So this Norwegian author who lives alone, prone to despondency, drinks too much wine, goes to her picture window to look at the line of weathered souls waiting year after year for a ghostwriter contract. It is too much to consider. She goes to bed. Then a man, who has lived his life with a cartilage only skeleton, violates waiting line protocol, and comes in her house.
The Devil, now author, offers Faust a ghosting contract which he signs under his new name Alvar Eide. He does not pause to read all the fine print. The heartburn is clearly in the fine print.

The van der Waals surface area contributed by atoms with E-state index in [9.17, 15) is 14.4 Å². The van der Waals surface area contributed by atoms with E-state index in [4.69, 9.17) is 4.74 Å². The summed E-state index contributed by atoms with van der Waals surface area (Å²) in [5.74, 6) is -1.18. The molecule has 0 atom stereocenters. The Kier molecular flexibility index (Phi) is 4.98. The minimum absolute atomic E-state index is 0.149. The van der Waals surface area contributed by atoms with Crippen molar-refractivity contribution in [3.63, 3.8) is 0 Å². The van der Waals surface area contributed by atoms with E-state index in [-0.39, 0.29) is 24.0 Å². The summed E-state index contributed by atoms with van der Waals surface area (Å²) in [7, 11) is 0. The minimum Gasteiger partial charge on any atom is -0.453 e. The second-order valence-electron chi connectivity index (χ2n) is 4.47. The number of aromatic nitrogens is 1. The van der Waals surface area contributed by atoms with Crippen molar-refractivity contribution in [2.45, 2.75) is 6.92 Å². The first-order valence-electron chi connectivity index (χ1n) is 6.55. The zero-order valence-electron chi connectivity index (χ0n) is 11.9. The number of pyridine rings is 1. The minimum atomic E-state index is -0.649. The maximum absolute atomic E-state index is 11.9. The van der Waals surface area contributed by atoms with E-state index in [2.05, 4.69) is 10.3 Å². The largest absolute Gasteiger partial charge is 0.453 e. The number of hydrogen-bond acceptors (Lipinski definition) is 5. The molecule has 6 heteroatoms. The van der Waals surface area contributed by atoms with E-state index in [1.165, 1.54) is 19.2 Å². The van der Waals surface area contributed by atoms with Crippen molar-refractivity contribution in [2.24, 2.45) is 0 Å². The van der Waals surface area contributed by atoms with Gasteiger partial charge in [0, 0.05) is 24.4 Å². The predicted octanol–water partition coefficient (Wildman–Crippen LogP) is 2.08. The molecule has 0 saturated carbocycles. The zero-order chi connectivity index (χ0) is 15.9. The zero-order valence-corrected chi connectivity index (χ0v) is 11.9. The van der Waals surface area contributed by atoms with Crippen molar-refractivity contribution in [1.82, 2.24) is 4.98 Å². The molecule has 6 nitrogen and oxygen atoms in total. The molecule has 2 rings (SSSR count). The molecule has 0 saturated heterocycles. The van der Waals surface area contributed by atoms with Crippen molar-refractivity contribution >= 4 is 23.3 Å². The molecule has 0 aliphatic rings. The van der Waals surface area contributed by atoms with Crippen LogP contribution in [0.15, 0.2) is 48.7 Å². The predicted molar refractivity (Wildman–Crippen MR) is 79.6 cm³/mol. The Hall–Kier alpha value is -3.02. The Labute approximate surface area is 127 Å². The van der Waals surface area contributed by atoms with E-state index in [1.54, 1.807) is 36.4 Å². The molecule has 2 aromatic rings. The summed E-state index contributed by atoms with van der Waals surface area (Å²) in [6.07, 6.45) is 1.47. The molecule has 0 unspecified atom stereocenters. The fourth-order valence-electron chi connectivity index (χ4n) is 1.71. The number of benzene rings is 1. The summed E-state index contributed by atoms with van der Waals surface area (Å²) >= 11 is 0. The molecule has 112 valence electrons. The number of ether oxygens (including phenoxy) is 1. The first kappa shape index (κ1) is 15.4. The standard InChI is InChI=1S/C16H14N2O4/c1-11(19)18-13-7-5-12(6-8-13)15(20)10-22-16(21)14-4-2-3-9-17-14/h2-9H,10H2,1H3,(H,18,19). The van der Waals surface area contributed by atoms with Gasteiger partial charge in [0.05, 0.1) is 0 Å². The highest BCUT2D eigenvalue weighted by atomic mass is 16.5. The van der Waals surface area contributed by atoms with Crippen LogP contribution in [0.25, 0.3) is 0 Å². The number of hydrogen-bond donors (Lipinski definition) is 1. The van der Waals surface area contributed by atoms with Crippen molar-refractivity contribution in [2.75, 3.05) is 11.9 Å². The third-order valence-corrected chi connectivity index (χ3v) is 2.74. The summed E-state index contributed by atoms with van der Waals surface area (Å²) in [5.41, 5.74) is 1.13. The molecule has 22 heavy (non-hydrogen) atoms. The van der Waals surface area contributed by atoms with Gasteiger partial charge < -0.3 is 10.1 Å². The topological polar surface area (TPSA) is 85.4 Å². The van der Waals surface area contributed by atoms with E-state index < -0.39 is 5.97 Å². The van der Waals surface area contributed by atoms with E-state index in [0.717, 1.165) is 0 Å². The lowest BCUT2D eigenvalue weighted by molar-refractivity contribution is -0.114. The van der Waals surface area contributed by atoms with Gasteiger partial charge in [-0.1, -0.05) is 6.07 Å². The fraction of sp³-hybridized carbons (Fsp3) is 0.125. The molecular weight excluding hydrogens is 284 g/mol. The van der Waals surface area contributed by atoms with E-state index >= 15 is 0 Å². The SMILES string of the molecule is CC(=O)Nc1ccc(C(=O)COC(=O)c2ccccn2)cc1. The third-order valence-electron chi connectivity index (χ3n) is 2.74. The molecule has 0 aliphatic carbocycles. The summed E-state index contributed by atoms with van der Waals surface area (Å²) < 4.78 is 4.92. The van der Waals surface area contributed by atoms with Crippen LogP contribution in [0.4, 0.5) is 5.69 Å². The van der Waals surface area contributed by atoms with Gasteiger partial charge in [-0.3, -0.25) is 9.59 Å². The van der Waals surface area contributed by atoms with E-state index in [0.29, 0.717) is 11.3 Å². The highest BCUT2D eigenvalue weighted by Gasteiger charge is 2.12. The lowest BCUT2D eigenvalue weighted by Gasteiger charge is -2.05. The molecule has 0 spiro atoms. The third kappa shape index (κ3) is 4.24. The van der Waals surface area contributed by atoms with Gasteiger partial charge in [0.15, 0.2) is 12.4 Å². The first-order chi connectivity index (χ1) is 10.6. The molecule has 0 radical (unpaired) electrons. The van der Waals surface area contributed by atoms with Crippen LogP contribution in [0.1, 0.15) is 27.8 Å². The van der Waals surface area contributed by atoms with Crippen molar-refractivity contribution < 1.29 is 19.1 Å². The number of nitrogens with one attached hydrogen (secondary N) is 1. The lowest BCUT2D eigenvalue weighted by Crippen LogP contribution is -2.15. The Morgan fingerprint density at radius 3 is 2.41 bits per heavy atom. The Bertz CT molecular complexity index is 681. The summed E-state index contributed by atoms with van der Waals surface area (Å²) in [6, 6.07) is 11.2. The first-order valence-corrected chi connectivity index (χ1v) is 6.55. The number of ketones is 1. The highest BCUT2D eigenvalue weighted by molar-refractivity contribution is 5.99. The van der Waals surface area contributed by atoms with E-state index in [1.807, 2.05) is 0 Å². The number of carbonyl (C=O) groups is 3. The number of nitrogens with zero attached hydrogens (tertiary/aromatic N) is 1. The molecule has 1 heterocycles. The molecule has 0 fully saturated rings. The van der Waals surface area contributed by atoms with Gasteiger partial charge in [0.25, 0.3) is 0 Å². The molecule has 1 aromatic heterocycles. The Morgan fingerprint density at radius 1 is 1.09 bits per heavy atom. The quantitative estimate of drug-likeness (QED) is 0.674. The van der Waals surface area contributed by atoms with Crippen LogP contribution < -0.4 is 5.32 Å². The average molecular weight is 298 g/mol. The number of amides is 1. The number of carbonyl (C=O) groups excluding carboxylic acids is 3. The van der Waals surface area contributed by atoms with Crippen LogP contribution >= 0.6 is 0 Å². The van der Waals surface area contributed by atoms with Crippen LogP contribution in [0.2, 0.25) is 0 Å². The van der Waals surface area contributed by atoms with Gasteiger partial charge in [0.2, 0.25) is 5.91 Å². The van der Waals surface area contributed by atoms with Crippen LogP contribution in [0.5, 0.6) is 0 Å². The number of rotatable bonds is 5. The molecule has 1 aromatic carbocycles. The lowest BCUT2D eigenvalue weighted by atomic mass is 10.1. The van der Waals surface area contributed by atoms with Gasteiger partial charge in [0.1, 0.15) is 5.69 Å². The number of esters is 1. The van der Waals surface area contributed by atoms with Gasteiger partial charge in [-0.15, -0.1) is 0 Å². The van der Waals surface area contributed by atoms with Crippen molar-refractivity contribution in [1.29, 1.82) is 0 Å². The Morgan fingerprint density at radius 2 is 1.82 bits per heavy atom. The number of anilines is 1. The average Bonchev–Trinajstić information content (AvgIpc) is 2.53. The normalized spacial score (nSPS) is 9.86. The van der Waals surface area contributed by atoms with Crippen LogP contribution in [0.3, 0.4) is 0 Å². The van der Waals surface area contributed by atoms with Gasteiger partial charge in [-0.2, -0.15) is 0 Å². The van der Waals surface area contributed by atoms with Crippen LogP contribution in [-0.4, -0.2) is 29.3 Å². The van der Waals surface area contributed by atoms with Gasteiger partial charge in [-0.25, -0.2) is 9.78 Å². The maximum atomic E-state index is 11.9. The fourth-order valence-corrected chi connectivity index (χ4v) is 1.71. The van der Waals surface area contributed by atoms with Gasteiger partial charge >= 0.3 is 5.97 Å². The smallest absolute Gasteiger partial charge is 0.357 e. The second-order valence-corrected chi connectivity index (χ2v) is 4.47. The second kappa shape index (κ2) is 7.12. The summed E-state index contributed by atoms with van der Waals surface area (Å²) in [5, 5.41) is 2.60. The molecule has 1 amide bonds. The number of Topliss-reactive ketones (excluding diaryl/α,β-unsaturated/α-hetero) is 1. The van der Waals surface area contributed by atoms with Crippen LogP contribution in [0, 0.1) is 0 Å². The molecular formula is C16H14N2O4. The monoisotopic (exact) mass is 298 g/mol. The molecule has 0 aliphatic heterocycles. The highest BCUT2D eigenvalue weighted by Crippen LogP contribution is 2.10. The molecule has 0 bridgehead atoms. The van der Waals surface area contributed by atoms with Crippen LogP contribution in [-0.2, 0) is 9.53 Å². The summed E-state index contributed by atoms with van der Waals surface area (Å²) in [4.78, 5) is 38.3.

If you like my opening summary, then you will love Broken by Karin Fossum, mercifully translated from the Norwegian by Charlotte Barslund. First you spend a chapter with the author whining about her personal problems as well as the frightened complaints from Alvar Eide. The next chapter you spend alone with Alvar, well almost alone. Then back to the author’s house.
When a novel makes a reader appreciate control over his own insane life, that is a service to mankind. Actually the book is identified as a mystery. Call it what you like. Charles Marlin